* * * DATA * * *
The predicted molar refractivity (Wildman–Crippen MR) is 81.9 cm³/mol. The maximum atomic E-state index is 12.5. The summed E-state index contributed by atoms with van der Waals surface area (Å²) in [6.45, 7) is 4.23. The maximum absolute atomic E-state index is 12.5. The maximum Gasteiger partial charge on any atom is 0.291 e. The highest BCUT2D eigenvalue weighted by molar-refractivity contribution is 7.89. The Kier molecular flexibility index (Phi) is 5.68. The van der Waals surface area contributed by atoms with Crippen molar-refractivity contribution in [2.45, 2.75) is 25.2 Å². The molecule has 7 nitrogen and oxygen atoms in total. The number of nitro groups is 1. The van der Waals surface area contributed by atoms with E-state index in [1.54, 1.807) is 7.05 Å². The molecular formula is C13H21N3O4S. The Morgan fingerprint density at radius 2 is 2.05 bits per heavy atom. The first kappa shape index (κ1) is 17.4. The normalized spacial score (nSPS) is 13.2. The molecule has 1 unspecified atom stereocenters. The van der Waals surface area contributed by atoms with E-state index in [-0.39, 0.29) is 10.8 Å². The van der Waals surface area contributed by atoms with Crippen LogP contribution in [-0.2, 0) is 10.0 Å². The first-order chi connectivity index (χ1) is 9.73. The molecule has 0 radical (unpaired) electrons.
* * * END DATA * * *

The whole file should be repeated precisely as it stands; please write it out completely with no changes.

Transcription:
The predicted molar refractivity (Wildman–Crippen MR) is 81.9 cm³/mol. The maximum atomic E-state index is 12.5. The summed E-state index contributed by atoms with van der Waals surface area (Å²) in [6.45, 7) is 4.23. The maximum absolute atomic E-state index is 12.5. The maximum Gasteiger partial charge on any atom is 0.291 e. The highest BCUT2D eigenvalue weighted by molar-refractivity contribution is 7.89. The Kier molecular flexibility index (Phi) is 5.68. The van der Waals surface area contributed by atoms with Crippen molar-refractivity contribution in [2.45, 2.75) is 25.2 Å². The molecule has 7 nitrogen and oxygen atoms in total. The number of nitro groups is 1. The van der Waals surface area contributed by atoms with E-state index in [1.54, 1.807) is 7.05 Å². The molecular formula is C13H21N3O4S. The Morgan fingerprint density at radius 2 is 2.05 bits per heavy atom. The first kappa shape index (κ1) is 17.4. The normalized spacial score (nSPS) is 13.2. The molecule has 1 unspecified atom stereocenters. The van der Waals surface area contributed by atoms with E-state index in [-0.39, 0.29) is 10.8 Å². The van der Waals surface area contributed by atoms with Crippen LogP contribution in [-0.2, 0) is 10.0 Å². The first-order chi connectivity index (χ1) is 9.73. The molecule has 0 radical (unpaired) electrons.